Polymer clay plates for miniatures, charms etc.
A tutorial for making miniature plates from polymer clay :) One of my most requested tutorials on my old blog.
*Note, This is just a quick demo - Take your time and make some good plates instead :)
En hurtig trin for trin guide til at lave tallerkener af Cernit/Fimo til miniature eller lignende.
I'm been on the lookout for a material that would give me a nice glossy look, and I've found one! But there are different finishes you can add to polymer clay plates, a couple of them are;
1, acrylic paint and glaze - can look really good!, I just wanted something a bit more durable than paint.
2, glaze alone - glaze can give a really nice look, the problem I find is that you have to apply a lot of glaze in order for it to look OK.
The material I've now found is Efcolor cold enamel. It's a powder which melts in the oven. It says "150○C" on the label but I baked my plates at 120○C and it worked just fine...
These powders create (as the name says) an enamel looking finish. The tubes aren't that big, I put them on my computer so you could get an idea of the size compared to the keyboard.
I've already ordered more colors. Would you like to see "swatches" once they arrive? - I know that it can be hard to choose colors just by looking at pictures websites provide you.
Here you can see swatches of the colors I chose in my first order. Left to right: White, ivory, sand, black, light pink.
I didn't try to make it neat, I just poured a bit of powder onto a piece of white Cernit.
As I wrote in the beginning - This is just a quick demo to give you an idea of how I do when making my own polymer clay plates. Take your time and get as good a result as possible.
You can use this technique to make plates, bowls, trays, cups, whatever you want.
-Polymer clay. I recommend white or a color matching the color you want your plate.
-Cookie cutters (you can do it without as well)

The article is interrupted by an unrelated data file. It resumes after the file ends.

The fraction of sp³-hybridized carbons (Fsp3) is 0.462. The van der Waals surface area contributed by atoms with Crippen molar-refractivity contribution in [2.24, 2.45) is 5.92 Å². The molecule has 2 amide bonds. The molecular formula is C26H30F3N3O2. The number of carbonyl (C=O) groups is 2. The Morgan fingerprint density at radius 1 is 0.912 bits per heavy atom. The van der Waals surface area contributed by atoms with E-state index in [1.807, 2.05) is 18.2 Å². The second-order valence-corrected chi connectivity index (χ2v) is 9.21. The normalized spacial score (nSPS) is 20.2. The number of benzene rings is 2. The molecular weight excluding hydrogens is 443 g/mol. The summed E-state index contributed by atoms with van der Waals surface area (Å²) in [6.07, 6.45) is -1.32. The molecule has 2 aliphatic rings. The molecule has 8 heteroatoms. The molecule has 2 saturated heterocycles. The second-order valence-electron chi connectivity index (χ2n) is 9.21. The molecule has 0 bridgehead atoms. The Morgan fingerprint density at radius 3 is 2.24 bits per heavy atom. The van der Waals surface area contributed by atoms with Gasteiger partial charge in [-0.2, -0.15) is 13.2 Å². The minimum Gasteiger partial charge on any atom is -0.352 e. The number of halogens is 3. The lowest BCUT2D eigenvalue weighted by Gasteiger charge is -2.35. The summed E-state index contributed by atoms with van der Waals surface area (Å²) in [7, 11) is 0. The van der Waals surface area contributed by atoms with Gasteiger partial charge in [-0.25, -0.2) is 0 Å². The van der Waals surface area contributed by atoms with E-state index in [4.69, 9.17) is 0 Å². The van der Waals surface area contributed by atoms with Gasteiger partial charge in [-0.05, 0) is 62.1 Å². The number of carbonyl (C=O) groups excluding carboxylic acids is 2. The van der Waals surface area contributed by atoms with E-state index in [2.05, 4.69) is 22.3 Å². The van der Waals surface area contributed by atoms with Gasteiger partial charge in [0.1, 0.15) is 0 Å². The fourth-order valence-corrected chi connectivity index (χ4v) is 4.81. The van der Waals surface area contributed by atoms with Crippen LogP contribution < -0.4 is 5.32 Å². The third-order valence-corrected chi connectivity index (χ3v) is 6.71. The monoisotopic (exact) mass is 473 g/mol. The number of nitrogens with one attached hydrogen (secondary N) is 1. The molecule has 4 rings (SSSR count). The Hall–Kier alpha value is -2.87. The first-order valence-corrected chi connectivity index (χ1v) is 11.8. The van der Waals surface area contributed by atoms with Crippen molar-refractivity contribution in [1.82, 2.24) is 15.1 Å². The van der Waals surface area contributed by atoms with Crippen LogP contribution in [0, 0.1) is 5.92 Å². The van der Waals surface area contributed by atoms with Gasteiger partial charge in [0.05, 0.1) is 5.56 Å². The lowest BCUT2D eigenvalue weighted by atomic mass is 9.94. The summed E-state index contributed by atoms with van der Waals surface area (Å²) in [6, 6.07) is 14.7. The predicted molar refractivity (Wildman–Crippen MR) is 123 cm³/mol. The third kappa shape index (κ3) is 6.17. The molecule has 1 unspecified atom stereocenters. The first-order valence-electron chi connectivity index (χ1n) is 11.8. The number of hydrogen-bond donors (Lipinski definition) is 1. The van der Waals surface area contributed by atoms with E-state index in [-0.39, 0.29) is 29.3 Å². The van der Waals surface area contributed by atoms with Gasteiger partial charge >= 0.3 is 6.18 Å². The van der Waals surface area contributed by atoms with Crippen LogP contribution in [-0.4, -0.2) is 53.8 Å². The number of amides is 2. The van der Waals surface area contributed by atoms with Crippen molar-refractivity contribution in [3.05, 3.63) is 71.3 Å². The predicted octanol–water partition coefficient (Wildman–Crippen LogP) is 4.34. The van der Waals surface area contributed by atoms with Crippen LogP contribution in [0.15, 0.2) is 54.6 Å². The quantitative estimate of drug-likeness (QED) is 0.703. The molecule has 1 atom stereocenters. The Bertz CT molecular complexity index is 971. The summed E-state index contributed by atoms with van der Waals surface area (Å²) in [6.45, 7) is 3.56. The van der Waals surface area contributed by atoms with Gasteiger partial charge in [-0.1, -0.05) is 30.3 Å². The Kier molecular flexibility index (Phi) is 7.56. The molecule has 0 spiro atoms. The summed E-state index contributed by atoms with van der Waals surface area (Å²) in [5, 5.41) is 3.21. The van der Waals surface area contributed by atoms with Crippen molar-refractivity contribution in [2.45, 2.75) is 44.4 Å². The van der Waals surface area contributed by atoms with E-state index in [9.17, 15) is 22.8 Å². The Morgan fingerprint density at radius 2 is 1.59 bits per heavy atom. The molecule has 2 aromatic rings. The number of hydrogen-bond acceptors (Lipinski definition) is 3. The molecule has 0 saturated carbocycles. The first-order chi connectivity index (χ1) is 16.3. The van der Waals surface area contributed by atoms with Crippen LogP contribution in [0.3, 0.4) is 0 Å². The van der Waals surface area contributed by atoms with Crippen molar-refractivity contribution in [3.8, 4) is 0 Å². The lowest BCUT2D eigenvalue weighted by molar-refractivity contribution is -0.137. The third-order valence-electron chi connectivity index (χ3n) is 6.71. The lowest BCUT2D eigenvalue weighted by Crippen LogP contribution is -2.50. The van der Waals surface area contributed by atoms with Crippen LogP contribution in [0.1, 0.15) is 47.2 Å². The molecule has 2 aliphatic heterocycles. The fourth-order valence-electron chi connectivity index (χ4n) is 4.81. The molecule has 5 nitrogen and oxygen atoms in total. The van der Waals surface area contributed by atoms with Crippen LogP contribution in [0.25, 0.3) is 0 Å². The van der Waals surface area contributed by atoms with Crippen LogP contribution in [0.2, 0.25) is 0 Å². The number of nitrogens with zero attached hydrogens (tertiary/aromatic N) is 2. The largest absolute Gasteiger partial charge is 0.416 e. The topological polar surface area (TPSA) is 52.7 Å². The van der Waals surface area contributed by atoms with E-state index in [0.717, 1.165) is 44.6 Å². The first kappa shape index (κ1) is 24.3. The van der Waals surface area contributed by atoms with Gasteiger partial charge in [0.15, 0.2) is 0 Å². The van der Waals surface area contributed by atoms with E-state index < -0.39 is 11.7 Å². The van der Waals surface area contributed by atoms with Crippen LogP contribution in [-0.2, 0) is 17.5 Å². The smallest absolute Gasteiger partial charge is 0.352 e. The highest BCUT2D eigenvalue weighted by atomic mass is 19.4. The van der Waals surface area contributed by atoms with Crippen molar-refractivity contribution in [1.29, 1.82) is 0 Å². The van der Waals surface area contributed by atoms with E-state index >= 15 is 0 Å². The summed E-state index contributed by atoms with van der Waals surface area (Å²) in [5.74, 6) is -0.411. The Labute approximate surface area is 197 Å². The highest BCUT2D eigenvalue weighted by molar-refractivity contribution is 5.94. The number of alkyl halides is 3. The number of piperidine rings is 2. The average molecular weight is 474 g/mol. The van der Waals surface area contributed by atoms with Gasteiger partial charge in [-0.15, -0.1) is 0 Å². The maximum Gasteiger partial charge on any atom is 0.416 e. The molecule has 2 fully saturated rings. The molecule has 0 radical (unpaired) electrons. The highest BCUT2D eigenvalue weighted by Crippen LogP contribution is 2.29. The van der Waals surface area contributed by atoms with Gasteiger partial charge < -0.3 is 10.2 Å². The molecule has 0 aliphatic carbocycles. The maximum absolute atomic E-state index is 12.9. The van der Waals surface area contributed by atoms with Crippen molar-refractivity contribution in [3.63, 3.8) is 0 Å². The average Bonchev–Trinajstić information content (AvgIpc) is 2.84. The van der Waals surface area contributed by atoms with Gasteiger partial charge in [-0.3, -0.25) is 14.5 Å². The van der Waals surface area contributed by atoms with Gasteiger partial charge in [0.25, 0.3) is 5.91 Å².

-Mold putty (I'm using amazing mold putty)
-Clay cutting blade
-Large ball tool, something that's rounded or even your finger.
-Liquid clay (not extremely necessary but you'll see what I use it for.
-Cold enamel powder (or glaze, paint etc if you prefer that)
1, There are more than one way you can begin this project. You can roll out a ball of clay and just flatten it with your fingers (which works just as well), or you can roll out a sheet of clay and cut out some circles. - This method is good if you want to have an exact height when making multiple sizes of plates.
2, Round off/smooth the edges to create a flat dome shape. Place something flat (eg. your blade) on the top and press down to get a flat bottom for the plate. Roll out a thin snake of clay.
3, Add the clay snake to the bottom. Use some sort of tool (I'm sorry this isn't mentioned in the material list) to smooth out the clay where the end pieces meet. You now have your basic clay plate :)
4, Bake and let cool. Now make some molds :)
5, Fill up your mold with clay and use the blade to trim off the excess.
6, Take your finger or rounded tool and press press it into the center. You'll need to go back with the blade and trim off clay a few times. Lastly I use my finger to just smooth everything out.
5, make a few plates
6, Now, you can either work on a piece of paper, pour on the powder, and pour the excess powder back into the bottle, or you can put the powder into some other container. I chose the last option :) The jar shown contains powder from just 1 bottle so there's definitely product enough for many projects.
7, I added some liquid clay to my fingers and spread it on the plates, then dropped them in the jar and used tweezers to turn it. You're supposed to drizzle the powder on top of a project but I thought this would be a good way of doing it :) Try to get an even coating. Even though it smooths out a bit in the oven you'll be able to see bumbs if it's applied unevenly.
Bake them and you're done! :)